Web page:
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Cleanrooms Explained

Cleanrooms are used extensively throughout the semiconductor, biotech, and life sciences industries. But what is a cleanroom? A cleanroom is an environment, typically used in manufacturing or scientific research, that has a low (or controlled) level of environmental pollutants such as dust, airborne microbes, aerosol particles and chemical contamination. Controlling the level of contamination is critical to the operation of any cleanroom, but some cleanrooms require lower levels of contamination than others (more on that later).

Cleanrooms work by:
  • Limiting the amount of outdoor air and people let into the room. This is completed by creating a positive pressure room so that any leaks push air out of the cleanroom instead of letting contaminated air in, controlling access of who is allowed into a cleanroom, and cleaning people before they enter the room to remove any foreign pollutants (usually with an air shower).
  • Utilizing air filters (such as HEPA filters) to circulate and clean the air already in the cleanroom.
  • Controlling what types of objects are allowed into the cleanroom. Many times paper, clothes, equipment, and furniture emit contaminants - but there are products manufactured using materials that either do not contain or do not emit particulate matter. Click here to view the our products made specifically for the cleanroom.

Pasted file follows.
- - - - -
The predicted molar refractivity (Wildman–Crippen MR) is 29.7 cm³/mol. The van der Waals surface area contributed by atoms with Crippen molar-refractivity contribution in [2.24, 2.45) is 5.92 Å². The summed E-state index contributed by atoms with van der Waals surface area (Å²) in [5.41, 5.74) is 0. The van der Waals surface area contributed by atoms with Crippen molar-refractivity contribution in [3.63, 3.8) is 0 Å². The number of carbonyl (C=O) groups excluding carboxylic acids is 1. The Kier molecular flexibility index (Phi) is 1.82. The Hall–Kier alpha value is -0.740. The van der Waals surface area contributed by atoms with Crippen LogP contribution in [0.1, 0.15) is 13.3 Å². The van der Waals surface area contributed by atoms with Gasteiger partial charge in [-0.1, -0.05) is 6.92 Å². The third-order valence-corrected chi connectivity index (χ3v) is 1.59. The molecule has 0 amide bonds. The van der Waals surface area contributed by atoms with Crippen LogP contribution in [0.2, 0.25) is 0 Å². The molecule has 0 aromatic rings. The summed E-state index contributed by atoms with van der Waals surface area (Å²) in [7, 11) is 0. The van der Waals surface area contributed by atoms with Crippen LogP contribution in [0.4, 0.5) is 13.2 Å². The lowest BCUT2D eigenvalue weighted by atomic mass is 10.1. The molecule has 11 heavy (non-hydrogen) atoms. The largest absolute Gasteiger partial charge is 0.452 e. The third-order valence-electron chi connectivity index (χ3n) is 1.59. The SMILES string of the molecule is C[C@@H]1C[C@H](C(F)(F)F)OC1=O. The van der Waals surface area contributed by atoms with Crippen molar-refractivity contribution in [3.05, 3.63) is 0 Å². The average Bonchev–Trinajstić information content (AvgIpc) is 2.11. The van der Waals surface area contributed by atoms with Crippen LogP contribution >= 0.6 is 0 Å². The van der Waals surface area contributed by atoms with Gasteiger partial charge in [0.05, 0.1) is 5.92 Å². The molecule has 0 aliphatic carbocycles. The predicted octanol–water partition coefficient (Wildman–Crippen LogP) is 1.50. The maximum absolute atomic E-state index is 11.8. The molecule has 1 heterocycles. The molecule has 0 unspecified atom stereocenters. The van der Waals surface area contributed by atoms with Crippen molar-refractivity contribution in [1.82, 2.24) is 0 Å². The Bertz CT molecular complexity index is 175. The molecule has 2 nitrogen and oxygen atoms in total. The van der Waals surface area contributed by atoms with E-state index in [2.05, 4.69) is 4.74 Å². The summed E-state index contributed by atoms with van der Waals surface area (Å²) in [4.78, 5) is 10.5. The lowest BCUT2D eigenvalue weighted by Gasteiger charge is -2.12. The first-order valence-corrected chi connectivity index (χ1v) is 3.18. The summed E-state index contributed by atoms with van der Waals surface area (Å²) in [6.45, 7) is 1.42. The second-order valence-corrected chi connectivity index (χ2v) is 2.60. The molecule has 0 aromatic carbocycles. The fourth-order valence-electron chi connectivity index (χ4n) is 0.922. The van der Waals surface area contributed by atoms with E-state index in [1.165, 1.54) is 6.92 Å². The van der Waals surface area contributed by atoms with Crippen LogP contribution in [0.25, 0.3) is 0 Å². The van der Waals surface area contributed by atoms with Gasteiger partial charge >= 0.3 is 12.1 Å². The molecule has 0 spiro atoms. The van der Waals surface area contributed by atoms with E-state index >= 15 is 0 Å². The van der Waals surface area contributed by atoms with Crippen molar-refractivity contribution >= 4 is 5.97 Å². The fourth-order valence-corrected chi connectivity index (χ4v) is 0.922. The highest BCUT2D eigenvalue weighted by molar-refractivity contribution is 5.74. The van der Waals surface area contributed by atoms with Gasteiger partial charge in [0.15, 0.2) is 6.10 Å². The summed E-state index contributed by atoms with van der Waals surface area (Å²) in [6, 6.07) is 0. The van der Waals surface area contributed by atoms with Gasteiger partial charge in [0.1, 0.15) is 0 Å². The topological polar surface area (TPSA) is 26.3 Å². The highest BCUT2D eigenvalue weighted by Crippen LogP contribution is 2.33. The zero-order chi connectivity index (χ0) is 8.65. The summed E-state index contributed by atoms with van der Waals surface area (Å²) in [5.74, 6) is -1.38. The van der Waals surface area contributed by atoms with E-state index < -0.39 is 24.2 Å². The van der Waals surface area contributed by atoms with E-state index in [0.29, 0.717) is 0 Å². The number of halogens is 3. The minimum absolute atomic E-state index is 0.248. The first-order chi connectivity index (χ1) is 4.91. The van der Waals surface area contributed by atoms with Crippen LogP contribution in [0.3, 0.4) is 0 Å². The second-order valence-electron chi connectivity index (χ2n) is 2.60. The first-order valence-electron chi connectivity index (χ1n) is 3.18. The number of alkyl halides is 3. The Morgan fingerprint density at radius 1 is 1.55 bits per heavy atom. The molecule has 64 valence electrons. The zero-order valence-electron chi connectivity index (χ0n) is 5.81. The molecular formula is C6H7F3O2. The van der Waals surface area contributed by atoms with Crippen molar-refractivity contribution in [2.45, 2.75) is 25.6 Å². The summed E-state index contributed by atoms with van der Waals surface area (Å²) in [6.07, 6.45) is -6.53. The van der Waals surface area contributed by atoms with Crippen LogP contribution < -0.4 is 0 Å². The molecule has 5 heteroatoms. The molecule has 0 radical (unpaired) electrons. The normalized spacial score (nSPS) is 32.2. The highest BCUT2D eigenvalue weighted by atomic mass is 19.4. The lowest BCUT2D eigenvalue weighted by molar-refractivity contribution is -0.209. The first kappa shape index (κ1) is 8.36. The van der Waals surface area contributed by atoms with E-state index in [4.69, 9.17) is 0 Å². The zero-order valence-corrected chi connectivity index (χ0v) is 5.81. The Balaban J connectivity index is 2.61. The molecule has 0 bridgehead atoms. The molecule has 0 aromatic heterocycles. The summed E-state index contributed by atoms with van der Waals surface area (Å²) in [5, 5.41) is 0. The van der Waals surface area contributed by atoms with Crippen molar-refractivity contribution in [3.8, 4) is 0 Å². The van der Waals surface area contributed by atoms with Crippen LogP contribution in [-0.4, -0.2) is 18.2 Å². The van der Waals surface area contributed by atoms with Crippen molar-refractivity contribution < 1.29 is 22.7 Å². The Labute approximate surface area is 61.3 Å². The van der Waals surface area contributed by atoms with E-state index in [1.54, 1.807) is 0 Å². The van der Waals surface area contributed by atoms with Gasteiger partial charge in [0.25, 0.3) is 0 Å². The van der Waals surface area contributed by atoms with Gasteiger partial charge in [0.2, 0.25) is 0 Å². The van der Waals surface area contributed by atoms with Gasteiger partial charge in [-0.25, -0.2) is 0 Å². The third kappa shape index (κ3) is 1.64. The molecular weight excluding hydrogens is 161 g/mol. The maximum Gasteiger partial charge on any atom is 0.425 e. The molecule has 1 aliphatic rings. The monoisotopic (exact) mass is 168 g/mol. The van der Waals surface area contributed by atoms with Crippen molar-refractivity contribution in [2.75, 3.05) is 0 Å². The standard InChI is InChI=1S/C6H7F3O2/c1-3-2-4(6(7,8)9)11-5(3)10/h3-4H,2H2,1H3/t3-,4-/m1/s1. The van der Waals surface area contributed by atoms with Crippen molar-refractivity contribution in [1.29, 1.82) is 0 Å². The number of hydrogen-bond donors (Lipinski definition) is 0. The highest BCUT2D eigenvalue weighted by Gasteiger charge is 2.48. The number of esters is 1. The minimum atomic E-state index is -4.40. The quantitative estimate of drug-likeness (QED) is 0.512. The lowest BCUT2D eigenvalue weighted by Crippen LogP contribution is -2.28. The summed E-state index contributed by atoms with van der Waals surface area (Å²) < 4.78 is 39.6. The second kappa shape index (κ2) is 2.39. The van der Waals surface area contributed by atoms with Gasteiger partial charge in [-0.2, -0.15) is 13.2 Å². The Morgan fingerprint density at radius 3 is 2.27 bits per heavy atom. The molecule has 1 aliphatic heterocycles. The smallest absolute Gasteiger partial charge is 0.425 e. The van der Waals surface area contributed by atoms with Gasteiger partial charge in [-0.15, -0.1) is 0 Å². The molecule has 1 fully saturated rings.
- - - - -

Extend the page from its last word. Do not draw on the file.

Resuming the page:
Depending on the circumstance or purpose of a cleanroom, certain levels of pollutants are allowed within a cleanroom. To give perspective, a typical urban environment contains 35,000,000 particles per cubic meter of air - which corresponds to an ISO 9 cleanroom. On the other end of the spectrum is the ISO 1 cleanroom, which allows only 12 particles per cubic meter of air. Cleanrooms are built to exact standards and use specific equipment to adhere to an ISO cleanroom classification. We’ve listed the different cleanroom classifications below:

Cleanroom Classifications
Cleanroom classifications primarily follow ISO classification system ISO 14644-1, which designates required cleanliness of the air inside the controlled environment. The best way to think about the system is ISO 1 is the “cleanest” and ISO 9 is the “dirtiest.”

Below is a useful table that outlines the ISO standards and related level of contamination.

How does GMP Labeling support the cleanroom?
GMP Labeling is a leader in compliance, documentation, and identification products in the life sciences, biotech, and medical device industries. We understand the needs our customers have when it comes to quality control, compliance, and GMP standards. GMP Labeling provides our customers with cleanroom products such as notebooks, binders, pens, sticky notes, and labels that are manufactured with specific materials, cleaned, and sealed to meet the standards of most cleanroom classifications.

Click here to see the Cleanroom supplies we sell for use in cleanrooms or give us a call at 916-771-4000 to speak with a sales specialist today.